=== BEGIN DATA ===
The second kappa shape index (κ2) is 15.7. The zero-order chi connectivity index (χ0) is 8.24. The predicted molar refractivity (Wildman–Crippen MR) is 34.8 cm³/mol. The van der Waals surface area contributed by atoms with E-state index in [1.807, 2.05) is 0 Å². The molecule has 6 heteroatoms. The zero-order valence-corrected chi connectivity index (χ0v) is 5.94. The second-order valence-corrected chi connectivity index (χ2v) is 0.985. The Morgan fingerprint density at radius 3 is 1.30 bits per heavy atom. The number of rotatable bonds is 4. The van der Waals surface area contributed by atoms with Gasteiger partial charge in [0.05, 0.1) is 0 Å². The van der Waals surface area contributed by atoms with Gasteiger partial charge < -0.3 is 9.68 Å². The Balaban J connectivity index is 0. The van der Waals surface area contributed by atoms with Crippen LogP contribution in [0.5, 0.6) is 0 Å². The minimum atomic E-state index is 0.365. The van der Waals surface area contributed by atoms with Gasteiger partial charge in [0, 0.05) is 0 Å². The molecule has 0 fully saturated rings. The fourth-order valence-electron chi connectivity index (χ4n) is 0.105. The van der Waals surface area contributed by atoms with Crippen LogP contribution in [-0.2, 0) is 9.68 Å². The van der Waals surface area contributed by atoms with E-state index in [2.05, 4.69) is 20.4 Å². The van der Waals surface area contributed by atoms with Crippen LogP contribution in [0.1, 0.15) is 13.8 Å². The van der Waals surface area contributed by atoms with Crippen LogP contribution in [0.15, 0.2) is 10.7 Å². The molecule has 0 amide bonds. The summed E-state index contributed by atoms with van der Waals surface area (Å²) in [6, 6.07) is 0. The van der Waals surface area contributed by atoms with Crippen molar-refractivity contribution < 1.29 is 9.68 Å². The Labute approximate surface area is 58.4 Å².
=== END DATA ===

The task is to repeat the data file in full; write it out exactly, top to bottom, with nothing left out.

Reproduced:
The second kappa shape index (κ2) is 15.7. The zero-order chi connectivity index (χ0) is 8.24. The predicted molar refractivity (Wildman–Crippen MR) is 34.8 cm³/mol. The van der Waals surface area contributed by atoms with E-state index in [1.807, 2.05) is 0 Å². The molecule has 6 heteroatoms. The zero-order valence-corrected chi connectivity index (χ0v) is 5.94. The second-order valence-corrected chi connectivity index (χ2v) is 0.985. The Morgan fingerprint density at radius 3 is 1.30 bits per heavy atom. The number of rotatable bonds is 4. The van der Waals surface area contributed by atoms with Gasteiger partial charge in [0.05, 0.1) is 0 Å². The van der Waals surface area contributed by atoms with Gasteiger partial charge < -0.3 is 9.68 Å². The Balaban J connectivity index is 0. The van der Waals surface area contributed by atoms with Crippen LogP contribution in [0.5, 0.6) is 0 Å². The minimum atomic E-state index is 0.365. The van der Waals surface area contributed by atoms with Gasteiger partial charge in [0, 0.05) is 0 Å². The molecule has 0 fully saturated rings. The fourth-order valence-electron chi connectivity index (χ4n) is 0.105. The van der Waals surface area contributed by atoms with Crippen LogP contribution in [-0.2, 0) is 9.68 Å². The van der Waals surface area contributed by atoms with E-state index in [2.05, 4.69) is 20.4 Å². The van der Waals surface area contributed by atoms with Crippen LogP contribution in [0.1, 0.15) is 13.8 Å². The van der Waals surface area contributed by atoms with Crippen LogP contribution in [0.15, 0.2) is 10.7 Å². The molecule has 0 amide bonds. The summed E-state index contributed by atoms with van der Waals surface area (Å²) in [6, 6.07) is 0. The van der Waals surface area contributed by atoms with Crippen molar-refractivity contribution < 1.29 is 9.68 Å². The Labute approximate surface area is 58.4 Å².